I think in science, especially given the incentives, we have a predilection to overstate progress. The best papers in the best journals talk about ‘revolutionary’ advances; they’re much less vocal about the hundreds of failed attempts along the way. This makes biology seem easier and advances more inevitable than they are in reality. Ultimately, I’m really not that worried by the democratisation of biology. I think community bio-labs are a good thing; they’re the museums of the future and they are integral, I think, to a more biology-literate society. However, I find no reason to think they have the potential to do intentional harm, or conversely, to build biology’s version of the Macintosh.
My fears about bioweapons and synthetic biology lie in the potential for misuse from state-actors rather than hobbyists and ill-equipped non-state terrorists. That I believe de-skilling isn’t entirely real doesn’t mean that synthetic biology hasn’t become easier for trained, well-equipped scientists. It most definitely has. You only have to look at the new slate of GM foods, the ongoing revolution in metabolic engineering, and of course CRISPR for proof.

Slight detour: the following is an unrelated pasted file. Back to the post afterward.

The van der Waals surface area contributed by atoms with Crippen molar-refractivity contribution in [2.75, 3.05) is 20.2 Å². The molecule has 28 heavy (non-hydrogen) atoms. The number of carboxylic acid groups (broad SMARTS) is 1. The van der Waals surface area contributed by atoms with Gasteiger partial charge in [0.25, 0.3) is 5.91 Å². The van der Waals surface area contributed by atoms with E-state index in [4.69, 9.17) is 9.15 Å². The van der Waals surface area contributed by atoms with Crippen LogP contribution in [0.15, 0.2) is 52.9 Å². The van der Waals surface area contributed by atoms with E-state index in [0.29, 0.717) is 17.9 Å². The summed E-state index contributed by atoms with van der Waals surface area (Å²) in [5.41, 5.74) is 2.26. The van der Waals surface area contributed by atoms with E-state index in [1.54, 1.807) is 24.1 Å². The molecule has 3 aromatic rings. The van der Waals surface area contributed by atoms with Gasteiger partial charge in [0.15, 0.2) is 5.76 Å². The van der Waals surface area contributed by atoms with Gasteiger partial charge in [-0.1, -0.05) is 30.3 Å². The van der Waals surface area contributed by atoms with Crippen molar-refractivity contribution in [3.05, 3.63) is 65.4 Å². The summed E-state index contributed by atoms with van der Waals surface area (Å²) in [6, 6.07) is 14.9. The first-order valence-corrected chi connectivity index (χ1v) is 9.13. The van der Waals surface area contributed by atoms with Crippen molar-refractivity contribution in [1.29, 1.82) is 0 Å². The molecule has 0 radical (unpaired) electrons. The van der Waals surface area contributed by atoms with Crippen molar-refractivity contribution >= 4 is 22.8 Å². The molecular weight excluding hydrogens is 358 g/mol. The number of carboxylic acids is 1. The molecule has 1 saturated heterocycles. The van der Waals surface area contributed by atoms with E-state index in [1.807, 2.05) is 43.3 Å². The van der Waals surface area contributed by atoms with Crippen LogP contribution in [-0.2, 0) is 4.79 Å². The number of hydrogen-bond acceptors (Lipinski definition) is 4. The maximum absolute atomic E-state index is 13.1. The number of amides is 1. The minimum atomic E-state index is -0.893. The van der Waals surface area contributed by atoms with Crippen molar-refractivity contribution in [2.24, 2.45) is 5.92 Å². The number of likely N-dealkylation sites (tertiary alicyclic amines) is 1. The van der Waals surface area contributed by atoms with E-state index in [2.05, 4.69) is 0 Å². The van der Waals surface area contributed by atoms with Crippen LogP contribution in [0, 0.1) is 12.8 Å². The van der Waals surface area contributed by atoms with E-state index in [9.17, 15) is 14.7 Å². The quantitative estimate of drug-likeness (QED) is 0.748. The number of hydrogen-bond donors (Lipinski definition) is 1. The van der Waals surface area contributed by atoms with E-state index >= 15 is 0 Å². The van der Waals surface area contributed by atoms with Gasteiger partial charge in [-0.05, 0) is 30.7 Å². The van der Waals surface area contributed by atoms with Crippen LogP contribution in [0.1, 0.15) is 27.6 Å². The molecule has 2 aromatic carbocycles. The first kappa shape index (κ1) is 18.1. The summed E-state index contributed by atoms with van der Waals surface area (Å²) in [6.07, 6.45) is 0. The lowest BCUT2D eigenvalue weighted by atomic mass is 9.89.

In international law, the main safeguard from the threat of biological warfare is the Biological and Toxins Weapons Convention (BWC), signed in 1975 and the first multi-lateral treaty to ban an entire class of weapons. Presently the Convention has 178 signatories, each of which are expected to internally monitor their adherence, and of which only 30 actually release their reports. However, if recent reports are to be believed, the latest BWC meeting last December was not very successful. Given the shaky state of international diplomacy at the moment and the violations of the Chemical Weapons Convention in Syria, the BWC’s ability to stop state actors from developing biological weapons is questionable, especially since it lacks a verification mechanism entirely.